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dc.contributor.authorKieft, R A M M
dc.contributor.authorVreeke, E M
dc.contributor.authorde Groot, E M
dc.contributor.authorde Graaf-Waar, H I
dc.contributor.authorvan Gool, C H
dc.contributor.authorKoster, N
dc.contributor.authorTen Napel, H
dc.contributor.authorFrancke, A L
dc.contributor.authorDelnoij, D M J
dc.date.accessioned2018-02-12T13:14:18Z
dc.date.available2018-02-12T13:14:18Z
dc.date.issued2018-03
dc.identifier.citationMapping the Dutch SNOMED CT subset to Omaha System, NANDA International and International Classification of Functioning, Disability and Health. 2018, 111:77-82 Int J Med Informen
dc.identifier.issn1872-8243
dc.identifier.pmid29425638
dc.identifier.doi10.1016/j.ijmedinf.2017.12.025
dc.identifier.urihttp://hdl.handle.net/10029/621406
dc.description.abstractNurses register data in electronic health records, which can use various terminology and coding systems. The net result is that information cannot be exchanged and reused properly, for example when a patient is transferred from one care setting to another. A nursing subset of patient problems was therefore developed in the Netherlands, based on comparable and exchangeable terms that are used throughout the healthcare sector and elsewhere (semantic interoperability). The purpose of the current research is to develop a mapping between the subset of patient problems and three classifications in order to improve the exchangeability of data. Those classifications are the Omaha System, NANDA International, and ICF (the International Classification of Functioning, Disability and Health).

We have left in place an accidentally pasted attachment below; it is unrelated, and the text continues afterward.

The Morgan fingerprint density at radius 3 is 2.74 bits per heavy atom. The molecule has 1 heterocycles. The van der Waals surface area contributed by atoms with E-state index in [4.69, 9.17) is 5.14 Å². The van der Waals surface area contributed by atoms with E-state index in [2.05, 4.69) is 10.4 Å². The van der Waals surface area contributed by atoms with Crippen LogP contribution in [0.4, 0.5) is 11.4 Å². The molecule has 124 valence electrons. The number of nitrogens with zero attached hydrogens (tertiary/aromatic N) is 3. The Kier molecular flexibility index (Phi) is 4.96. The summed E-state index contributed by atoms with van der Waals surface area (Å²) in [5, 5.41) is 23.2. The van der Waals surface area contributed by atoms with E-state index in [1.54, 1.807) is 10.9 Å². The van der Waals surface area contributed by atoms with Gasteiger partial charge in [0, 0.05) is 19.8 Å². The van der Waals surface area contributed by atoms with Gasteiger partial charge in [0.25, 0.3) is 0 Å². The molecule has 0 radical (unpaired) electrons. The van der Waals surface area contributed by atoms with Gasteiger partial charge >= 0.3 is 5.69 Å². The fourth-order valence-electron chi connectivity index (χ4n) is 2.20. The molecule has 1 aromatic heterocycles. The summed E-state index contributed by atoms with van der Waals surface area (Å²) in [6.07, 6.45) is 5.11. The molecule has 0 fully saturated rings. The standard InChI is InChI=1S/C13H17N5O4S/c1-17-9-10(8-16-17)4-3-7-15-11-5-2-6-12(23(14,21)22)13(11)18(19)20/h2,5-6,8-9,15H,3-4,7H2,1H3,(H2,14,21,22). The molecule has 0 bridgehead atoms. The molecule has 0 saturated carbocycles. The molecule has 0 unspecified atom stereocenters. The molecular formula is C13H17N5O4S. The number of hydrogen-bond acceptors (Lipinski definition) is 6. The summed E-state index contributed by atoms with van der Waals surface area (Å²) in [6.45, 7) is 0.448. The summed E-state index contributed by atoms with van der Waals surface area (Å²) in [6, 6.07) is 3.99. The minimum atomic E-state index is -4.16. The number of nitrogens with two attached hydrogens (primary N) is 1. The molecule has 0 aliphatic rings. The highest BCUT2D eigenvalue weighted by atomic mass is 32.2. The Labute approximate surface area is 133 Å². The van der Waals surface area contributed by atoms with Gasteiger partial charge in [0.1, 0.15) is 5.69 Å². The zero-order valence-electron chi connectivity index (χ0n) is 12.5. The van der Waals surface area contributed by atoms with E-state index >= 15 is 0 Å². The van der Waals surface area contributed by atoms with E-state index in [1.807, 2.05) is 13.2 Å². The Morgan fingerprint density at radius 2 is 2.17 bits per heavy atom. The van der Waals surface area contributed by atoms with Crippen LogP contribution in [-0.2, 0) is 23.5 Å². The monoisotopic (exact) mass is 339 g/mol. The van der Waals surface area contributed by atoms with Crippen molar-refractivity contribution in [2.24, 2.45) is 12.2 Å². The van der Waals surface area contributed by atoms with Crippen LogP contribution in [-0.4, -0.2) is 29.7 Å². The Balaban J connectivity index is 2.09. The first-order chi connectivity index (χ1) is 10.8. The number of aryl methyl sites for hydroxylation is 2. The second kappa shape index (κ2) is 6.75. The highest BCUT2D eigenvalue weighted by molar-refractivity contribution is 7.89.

dc.language.isoenen
dc.rightsinfo:eu-repo/semantics/closedAccessen
dc.titleMapping the Dutch SNOMED CT subset to Omaha System, NANDA International and International Classification of Functioning, Disability and Health.en
dc.typeArticleen
dc.identifier.journalInt J Med Inform 2018; 111:77-82en
html.description.abstractNurses register data in electronic health records, which can use various terminology and coding systems. The net result is that information cannot be exchanged and reused properly, for example when a patient is transferred from one care setting to another. A nursing subset of patient problems was therefore developed in the Netherlands, based on comparable and exchangeable terms that are used throughout the healthcare sector and elsewhere (semantic interoperability). The purpose of the current research is to develop a mapping between the subset of patient problems and three classifications in order to improve the exchangeability of data. Those classifications are the Omaha System, NANDA International, and ICF (the International Classification of Functioning, Disability and Health).


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